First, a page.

Wire

Soundcheck - Livebox

As Björk has become steadily more interesting as a musician, she has become less compelling as a vocal performer. The poetry of the songs and the theatre of her presentation have receded as her musical conception has become more sophisticated. These four CDs are basically concert renditions of her four albums : the innocently confident Debut, the more assured Post (which she considers as a ‘before and after’ pair), the sumptuous, mournful Homogenic and then Vespertine. Inevitably, favourite songs and big hits hang over onto later tours and part of the intrigue of this set is to hear how differently they are executed in new contexts.

In a long and sometimes confusing interview in the booklet, she discusses her collaborations with Nellee Hooper, Icelandic compatriot Sjon, and others, describing how she creates alphabets of beats for her musicians, ceding to them the exact distribution of rhythmic material within a song. This is immediately evident from the later recordings on Livebox. You sense the songs are neither reconstructed from her studio originals, nor deconstructed and detourned by performance ; nor indeed merely remixed live. It’s like every song, notably “Generous Palmstroke” and “Pagan Poetry” from Vespertine, and the magnificent “Human Behaviour” from Homogenic, has gone through a mathematical translation that reveals it as a multidimensional artefact that’s different with every performance.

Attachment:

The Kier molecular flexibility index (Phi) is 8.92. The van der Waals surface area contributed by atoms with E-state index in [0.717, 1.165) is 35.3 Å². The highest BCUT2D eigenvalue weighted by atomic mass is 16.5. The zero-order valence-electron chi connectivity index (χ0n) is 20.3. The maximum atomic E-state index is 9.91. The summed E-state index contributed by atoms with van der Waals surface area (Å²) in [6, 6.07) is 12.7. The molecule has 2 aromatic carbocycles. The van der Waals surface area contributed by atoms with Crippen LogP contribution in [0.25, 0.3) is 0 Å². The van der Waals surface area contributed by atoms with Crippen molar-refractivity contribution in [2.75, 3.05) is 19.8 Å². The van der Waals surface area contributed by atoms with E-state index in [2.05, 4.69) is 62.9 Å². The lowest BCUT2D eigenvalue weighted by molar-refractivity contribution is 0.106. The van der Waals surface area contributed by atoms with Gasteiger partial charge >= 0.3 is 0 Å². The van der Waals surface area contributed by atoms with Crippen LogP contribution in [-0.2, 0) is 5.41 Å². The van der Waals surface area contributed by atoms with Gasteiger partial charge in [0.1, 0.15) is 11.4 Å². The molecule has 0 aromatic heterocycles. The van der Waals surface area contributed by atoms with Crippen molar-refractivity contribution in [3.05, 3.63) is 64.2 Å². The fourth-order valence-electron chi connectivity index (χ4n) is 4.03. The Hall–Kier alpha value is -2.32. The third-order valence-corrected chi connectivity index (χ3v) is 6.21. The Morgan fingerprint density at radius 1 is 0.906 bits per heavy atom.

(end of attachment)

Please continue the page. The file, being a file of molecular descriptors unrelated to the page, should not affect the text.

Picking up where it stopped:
The most recent material comes from her intensive Vespertine tour in 2001, when her group included Zeena Parkins on harps, celeste and accordion, and MC Schmidt on synth and soundscapes. Björk’s ability to find a group that doesn’t so much reproduce her conception as realise it in a series of controlled improvisations is formidable. By contrast, the Homogenic set comes from her 1977 dates. The integration of voice, electronics and the Icelandic String Octet was always variable. These are not necessarily the best recordings, but those which appealed to Björk musically, as when “I Go Humble” and “Hunter” are on the verge of breaking down but hold their line almost by force of will. Post is the most intractable and bravest of her albums and here it reshapes itself as a powerful declaration of independence. This is the kind of thing that made Iceland’s President Vigdis declare the singer a model of female self-determination.

Björk admits that the Debut tour was an “emergency” set-up, not because of no-shows, illness or accident. Simply, she hadn’t anticipated the album’s success or the need to tour it. It was all somewhat shambolic, but out of it came a legendary appearance on MTV Unplugged, included here on the set’s DVD. The sheer richness of sound is already shifting the focus from Björk’s voice, which begins on “Human Behaviour” somewhat distant in the mix. Talvin Singh is a dominant presence, and the roster of guest stars — harpist Corky Hale, percussionist Evelyn Glennie, saxophonists Julius Hemphill and Oliver Lake — is astonishing. The one non-MTV track is a pared down reading of “Venus As A Boy” with Guy Sigsworth in support. As a document of the early stages of a perplexingly brilliant career Livebox is brilliantly sequenced and beautifully crafted.

Brian Morton

publié dans Wire - 01.10.2003

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2003

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